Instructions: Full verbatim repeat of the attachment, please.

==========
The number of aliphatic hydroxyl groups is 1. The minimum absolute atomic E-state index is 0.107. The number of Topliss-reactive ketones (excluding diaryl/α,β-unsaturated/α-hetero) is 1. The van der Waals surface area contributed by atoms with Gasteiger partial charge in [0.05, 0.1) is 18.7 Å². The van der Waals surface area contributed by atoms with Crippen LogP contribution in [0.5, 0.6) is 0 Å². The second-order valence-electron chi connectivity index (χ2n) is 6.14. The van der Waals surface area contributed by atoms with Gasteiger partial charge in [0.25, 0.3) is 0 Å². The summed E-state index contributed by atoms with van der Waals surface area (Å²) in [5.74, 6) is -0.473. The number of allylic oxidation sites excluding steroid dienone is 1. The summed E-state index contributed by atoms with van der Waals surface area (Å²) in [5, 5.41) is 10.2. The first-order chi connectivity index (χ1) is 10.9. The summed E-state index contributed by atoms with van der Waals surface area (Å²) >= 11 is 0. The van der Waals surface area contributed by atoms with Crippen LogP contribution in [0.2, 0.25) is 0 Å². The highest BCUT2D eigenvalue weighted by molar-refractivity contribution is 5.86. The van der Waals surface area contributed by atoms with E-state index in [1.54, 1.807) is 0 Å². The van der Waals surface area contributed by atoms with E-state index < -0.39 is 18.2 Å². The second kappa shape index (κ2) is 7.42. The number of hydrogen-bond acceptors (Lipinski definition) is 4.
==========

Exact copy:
The number of aliphatic hydroxyl groups is 1. The minimum absolute atomic E-state index is 0.107. The number of Topliss-reactive ketones (excluding diaryl/α,β-unsaturated/α-hetero) is 1. The van der Waals surface area contributed by atoms with Gasteiger partial charge in [0.05, 0.1) is 18.7 Å². The van der Waals surface area contributed by atoms with Crippen LogP contribution in [0.5, 0.6) is 0 Å². The second-order valence-electron chi connectivity index (χ2n) is 6.14. The van der Waals surface area contributed by atoms with Gasteiger partial charge in [0.25, 0.3) is 0 Å². The summed E-state index contributed by atoms with van der Waals surface area (Å²) in [5.74, 6) is -0.473. The number of allylic oxidation sites excluding steroid dienone is 1. The summed E-state index contributed by atoms with van der Waals surface area (Å²) in [5, 5.41) is 10.2. The first-order chi connectivity index (χ1) is 10.9. The summed E-state index contributed by atoms with van der Waals surface area (Å²) >= 11 is 0. The van der Waals surface area contributed by atoms with Crippen LogP contribution in [0.2, 0.25) is 0 Å². The highest BCUT2D eigenvalue weighted by molar-refractivity contribution is 5.86. The van der Waals surface area contributed by atoms with E-state index in [1.54, 1.807) is 0 Å². The van der Waals surface area contributed by atoms with E-state index < -0.39 is 18.2 Å². The second kappa shape index (κ2) is 7.42. The number of hydrogen-bond acceptors (Lipinski definition) is 4.